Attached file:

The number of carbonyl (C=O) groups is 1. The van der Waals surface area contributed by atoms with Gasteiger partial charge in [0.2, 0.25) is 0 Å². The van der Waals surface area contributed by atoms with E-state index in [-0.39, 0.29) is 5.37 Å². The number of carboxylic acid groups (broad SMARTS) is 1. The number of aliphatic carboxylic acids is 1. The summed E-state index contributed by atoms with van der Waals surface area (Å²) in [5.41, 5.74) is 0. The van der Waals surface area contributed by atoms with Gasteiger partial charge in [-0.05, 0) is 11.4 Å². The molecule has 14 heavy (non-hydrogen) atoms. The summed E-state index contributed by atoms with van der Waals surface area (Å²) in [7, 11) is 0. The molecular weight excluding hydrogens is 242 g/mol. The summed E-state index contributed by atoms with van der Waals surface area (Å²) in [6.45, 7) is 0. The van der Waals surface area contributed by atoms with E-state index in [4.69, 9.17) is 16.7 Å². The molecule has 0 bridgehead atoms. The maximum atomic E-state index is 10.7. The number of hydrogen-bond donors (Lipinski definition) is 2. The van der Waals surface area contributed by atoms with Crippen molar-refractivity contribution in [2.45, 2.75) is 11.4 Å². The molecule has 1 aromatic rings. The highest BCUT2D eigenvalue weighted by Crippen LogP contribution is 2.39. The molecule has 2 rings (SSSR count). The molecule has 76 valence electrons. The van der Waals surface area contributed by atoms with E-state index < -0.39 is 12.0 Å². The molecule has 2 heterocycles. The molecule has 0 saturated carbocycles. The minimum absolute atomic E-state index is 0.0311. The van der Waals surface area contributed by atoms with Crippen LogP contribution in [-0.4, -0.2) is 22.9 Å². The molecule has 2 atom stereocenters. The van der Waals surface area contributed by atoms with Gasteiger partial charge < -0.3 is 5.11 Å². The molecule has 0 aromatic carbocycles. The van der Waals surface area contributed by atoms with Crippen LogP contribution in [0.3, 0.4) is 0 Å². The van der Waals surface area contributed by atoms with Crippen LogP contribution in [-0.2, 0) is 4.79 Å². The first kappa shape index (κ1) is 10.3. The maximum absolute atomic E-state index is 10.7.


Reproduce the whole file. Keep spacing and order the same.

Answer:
The number of carbonyl (C=O) groups is 1. The van der Waals surface area contributed by atoms with Gasteiger partial charge in [0.2, 0.25) is 0 Å². The van der Waals surface area contributed by atoms with E-state index in [-0.39, 0.29) is 5.37 Å². The number of carboxylic acid groups (broad SMARTS) is 1. The number of aliphatic carboxylic acids is 1. The summed E-state index contributed by atoms with van der Waals surface area (Å²) in [5.41, 5.74) is 0. The van der Waals surface area contributed by atoms with Gasteiger partial charge in [-0.05, 0) is 11.4 Å². The molecule has 14 heavy (non-hydrogen) atoms. The summed E-state index contributed by atoms with van der Waals surface area (Å²) in [7, 11) is 0. The molecular weight excluding hydrogens is 242 g/mol. The summed E-state index contributed by atoms with van der Waals surface area (Å²) in [6.45, 7) is 0. The van der Waals surface area contributed by atoms with E-state index in [4.69, 9.17) is 16.7 Å². The molecule has 0 bridgehead atoms. The maximum atomic E-state index is 10.7. The number of hydrogen-bond donors (Lipinski definition) is 2. The van der Waals surface area contributed by atoms with Crippen molar-refractivity contribution in [2.45, 2.75) is 11.4 Å². The molecule has 1 aromatic rings. The highest BCUT2D eigenvalue weighted by Crippen LogP contribution is 2.39. The molecule has 2 rings (SSSR count). The molecule has 76 valence electrons. The van der Waals surface area contributed by atoms with E-state index < -0.39 is 12.0 Å². The molecule has 2 heterocycles. The molecule has 0 saturated carbocycles. The minimum absolute atomic E-state index is 0.0311. The van der Waals surface area contributed by atoms with Crippen LogP contribution in [-0.4, -0.2) is 22.9 Å². The molecule has 2 atom stereocenters. The van der Waals surface area contributed by atoms with Gasteiger partial charge < -0.3 is 5.11 Å². The molecule has 0 aromatic carbocycles. The van der Waals surface area contributed by atoms with Crippen LogP contribution in [0.3, 0.4) is 0 Å². The van der Waals surface area contributed by atoms with Crippen LogP contribution in [-0.2, 0) is 4.79 Å². The first kappa shape index (κ1) is 10.3. The maximum absolute atomic E-state index is 10.7.